Automation is an important technique used by high-performing IT organizations. Yet medium-performing groups do more manual work than low-performing groups, according to the 6th annual State of DevOps Report released today at the DevOps Enterprise Summit in London.
The middle performers were doing less automation of processes for change management, testing, deployment and change approval, explained Alanna Brown, senior product marketing manager at Puppet, which presented the report along with DORA (DevOps Research and Assessment). “These groups have already begun automation, and are seeing benefits,” she said. “But that reveals technical debt that they didn’t realize before they started, which is a normal phase of the [DevOps] journey. It’s a J curve; the initial performance is high, but then it gets worse before it gets better again.”
Another measure of successful DevOps implementations is leadership. Transformational leaders have a clear understanding of the organization’s vision, communicate in a way that inspires and motivates, challenge their teams through intellectual stimulation, are supportive, thoughtful and caring of others, and are generous with praise, according to Nicole Forsgren, CEO and chief scientist at DORA. “It’s hard to measure the impact of leaders because they’re not doers or practitioners, but still they have a big influence over teams and architecture,” she said.
Looking at the impact of IT performance on overall organizational performance, the report found, not surprisingly, that high IT performance (as measured in throughput of code and stability of systems) results in organizational success in faster time to markets, improved experiences for the customer and the ability to respond quickly to changes in the market.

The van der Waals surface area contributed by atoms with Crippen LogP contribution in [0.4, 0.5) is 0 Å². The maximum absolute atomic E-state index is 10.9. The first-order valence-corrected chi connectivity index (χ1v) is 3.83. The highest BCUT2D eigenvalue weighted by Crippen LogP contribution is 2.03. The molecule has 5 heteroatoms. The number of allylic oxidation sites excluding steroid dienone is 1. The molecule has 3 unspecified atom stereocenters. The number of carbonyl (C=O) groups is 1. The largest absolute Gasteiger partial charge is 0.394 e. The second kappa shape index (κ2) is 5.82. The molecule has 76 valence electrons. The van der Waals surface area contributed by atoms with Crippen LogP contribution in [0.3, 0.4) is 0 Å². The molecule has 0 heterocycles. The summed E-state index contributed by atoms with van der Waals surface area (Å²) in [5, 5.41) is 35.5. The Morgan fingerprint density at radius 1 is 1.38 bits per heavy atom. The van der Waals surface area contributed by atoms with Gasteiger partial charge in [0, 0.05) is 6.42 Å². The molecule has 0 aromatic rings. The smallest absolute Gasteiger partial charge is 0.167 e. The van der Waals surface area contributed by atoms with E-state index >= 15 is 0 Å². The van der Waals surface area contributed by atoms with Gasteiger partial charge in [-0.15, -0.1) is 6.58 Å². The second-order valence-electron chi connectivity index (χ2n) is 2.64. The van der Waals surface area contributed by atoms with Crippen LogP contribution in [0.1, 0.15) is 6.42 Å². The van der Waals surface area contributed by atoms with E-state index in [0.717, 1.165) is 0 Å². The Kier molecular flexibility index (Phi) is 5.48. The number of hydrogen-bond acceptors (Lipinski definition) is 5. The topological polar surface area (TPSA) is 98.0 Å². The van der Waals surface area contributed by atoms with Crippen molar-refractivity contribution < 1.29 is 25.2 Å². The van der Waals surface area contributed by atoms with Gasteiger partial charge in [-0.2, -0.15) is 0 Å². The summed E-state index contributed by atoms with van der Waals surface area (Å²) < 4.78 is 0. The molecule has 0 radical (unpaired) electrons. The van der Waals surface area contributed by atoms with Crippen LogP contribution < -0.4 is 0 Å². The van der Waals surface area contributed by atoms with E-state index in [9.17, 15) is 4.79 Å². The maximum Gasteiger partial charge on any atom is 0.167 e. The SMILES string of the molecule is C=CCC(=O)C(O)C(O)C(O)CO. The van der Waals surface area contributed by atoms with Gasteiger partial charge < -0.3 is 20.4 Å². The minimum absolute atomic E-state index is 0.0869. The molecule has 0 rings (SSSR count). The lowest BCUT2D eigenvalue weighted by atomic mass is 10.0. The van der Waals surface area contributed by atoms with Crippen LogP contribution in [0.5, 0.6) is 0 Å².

The report found that loosely coupled architectures and teams result in higher IT performance. The adoption of lean product management techniques also factors in. “There is no longer a ‘done’ in software,” Puppet’s Brown said. “Teams are working in small batches, making their work visible and using feedback to inform design.”
Jez Humble, one of the founders of DORA, tied in the ways teams are set up with IT performance and organizational success. “Does allowing teams to make their own tool choices and change systems predict an ability to do continuous delivery? Can they do testing on demand, without relying on other teams or services? Do teams have the autonomy to get work done without fine-grained collaboration with other teams?” These factors, he said, impact whether or not an organization can ensure their software is always deployable.
As for system stability and resilience, Humble measures these by how long it takes to restore the system after an outage, or what proportion of changes lead to outages or degradation of quality of service.
To Humble, the important question in measuring success of a DevOps implementation is, “Can you deploy software on demand, during business hours, at any point of the life cycle?”